Photo by <a href="https://www.facebook.com/pg/DiveViz/about/?ref=page_internal">DiveViz</a>
Dave Cheezem: "You don't waste energy/oxygen in lateral movement.”
Snorkeling is usually a shallow water endeavor where you see the bottom while you breathe. Freedivers drop to depth, usually to hunt or forage.
- Sunday, October 14, 2018, 7:45 a.m. to 3 p.m.
La Jolla Shores,
8200 Camino del Oro,
Free - $10
To get the best use of time below the surface, freediving requires knowing position and direction in the water. The sun lets one know where the surface is, but currents can confuse and at night, when the foraging can be the best, a headlamp or flashlight won’t help find the surface much.
The Secchi Disk lets you gauge visibility.
But there is line diving. Line diving is where you use a weight, line, and float to show the vertical line from the ocean floor to the surface. As Chris Cheezem of DiveViz notes: “Often, the line is marked at different depth increments and helps you to know how deep you are, but more importantly it keeps you going straight up and down so you don't waste energy/oxygen in lateral movement”.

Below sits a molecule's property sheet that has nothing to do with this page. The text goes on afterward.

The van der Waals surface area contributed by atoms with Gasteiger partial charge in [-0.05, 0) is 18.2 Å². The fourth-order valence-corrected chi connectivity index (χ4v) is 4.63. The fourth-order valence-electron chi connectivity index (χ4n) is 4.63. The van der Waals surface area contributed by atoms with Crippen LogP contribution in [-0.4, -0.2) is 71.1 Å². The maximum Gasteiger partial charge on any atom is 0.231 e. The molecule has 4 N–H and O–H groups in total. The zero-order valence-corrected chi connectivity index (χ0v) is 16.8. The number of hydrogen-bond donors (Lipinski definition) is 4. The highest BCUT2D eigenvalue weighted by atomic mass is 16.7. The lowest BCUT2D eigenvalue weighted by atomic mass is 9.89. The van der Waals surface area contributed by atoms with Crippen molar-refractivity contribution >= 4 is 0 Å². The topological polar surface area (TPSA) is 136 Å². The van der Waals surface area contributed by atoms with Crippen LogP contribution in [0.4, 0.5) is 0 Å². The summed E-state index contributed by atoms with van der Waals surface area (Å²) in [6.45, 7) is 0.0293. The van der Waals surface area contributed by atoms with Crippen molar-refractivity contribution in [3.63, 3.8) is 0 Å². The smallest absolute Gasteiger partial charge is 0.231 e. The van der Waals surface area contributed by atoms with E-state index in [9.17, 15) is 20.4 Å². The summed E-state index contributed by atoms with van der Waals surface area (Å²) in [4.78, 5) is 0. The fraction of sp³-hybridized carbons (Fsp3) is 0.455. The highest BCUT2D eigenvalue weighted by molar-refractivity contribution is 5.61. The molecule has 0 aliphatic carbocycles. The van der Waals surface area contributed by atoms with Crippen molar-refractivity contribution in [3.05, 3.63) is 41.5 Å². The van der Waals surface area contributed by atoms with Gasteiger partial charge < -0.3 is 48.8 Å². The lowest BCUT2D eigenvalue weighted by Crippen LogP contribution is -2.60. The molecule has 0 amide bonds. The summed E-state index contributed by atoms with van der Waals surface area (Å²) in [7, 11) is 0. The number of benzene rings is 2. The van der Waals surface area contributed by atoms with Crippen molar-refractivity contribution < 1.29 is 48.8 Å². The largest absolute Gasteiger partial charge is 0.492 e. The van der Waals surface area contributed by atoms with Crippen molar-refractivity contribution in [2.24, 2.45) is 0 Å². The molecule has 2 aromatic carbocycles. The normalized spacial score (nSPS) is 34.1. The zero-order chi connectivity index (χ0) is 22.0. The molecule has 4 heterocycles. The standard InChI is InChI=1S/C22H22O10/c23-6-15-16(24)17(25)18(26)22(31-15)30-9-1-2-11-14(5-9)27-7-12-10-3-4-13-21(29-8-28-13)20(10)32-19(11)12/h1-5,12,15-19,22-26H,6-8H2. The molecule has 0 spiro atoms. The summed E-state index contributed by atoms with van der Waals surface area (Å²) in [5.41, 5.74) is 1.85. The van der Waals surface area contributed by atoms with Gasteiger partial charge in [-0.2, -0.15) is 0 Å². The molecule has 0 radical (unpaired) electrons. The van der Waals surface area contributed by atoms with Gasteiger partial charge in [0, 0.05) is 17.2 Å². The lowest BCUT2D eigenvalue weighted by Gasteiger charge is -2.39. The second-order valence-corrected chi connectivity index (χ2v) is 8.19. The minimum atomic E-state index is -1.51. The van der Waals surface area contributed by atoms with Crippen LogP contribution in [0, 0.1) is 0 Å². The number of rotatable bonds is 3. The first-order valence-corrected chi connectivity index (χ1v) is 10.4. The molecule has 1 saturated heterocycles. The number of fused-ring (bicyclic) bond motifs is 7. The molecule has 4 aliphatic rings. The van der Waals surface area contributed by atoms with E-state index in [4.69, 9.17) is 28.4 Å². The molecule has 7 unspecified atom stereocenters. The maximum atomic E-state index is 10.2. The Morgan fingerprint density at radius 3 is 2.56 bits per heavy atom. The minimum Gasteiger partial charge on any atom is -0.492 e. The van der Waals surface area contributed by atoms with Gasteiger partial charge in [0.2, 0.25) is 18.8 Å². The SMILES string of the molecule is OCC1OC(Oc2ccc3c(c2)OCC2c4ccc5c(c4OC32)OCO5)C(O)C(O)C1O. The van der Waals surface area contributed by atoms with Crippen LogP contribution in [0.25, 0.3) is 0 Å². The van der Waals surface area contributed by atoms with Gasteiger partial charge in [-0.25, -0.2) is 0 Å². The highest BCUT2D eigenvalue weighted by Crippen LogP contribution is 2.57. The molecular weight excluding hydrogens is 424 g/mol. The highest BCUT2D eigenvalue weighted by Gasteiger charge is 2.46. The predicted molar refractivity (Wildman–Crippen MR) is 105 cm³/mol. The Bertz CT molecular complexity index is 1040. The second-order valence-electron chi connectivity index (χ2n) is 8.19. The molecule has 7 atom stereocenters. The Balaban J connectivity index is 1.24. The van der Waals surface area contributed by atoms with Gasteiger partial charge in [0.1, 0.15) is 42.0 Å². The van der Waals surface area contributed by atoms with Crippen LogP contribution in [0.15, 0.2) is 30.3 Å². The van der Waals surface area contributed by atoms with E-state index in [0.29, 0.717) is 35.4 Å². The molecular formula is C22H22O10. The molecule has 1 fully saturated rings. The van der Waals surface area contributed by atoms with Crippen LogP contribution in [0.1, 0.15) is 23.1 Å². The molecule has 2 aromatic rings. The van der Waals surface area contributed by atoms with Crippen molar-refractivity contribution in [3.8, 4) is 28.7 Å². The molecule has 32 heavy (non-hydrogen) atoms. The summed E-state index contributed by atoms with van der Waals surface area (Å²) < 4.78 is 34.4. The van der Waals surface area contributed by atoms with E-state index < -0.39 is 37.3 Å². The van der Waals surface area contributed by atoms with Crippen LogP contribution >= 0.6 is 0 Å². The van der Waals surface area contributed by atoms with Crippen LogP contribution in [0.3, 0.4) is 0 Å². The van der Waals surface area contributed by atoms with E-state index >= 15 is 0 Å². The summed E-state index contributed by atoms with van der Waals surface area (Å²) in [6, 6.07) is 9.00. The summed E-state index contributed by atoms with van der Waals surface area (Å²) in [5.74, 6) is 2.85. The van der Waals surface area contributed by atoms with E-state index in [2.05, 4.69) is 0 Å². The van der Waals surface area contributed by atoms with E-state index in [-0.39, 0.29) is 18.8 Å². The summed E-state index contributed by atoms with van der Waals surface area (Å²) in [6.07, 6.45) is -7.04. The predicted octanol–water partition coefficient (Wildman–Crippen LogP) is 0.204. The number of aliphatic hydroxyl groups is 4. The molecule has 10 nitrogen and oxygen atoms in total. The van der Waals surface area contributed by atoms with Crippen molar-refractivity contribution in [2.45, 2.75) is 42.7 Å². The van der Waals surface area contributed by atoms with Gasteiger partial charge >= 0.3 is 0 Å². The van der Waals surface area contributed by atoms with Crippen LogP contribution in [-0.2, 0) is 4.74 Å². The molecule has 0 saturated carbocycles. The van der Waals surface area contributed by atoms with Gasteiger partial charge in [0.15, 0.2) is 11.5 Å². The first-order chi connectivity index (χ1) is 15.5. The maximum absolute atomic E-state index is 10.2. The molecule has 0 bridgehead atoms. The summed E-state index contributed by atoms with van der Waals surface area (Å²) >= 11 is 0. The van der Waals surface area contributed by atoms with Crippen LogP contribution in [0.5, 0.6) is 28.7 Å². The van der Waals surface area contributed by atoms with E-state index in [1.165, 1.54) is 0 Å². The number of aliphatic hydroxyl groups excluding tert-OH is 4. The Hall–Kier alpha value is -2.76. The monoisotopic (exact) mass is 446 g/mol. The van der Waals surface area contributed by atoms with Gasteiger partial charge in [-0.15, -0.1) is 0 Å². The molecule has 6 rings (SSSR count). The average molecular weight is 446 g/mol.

You can use a Secchi Disk to gauge how far you can see. This device is no more than a 30-centimeter white disc on a rope marked in increments and was developed by Italian astronomer Angelo Secchi in 1865. To gauge the visibility, you lower the disc until it goes out of sight, then raise it until you first see it. The average between the incremental markings on the rope gives you the visibility.
This Sunday at La Jolla Shore’s Kellogg Park, a group of freedivers and snorkelers will gather for a line diving, snorkeling, and cookout meetup. Attendees are advised to bring a surfboard, “in case the waves are huge and the diving is really difficult.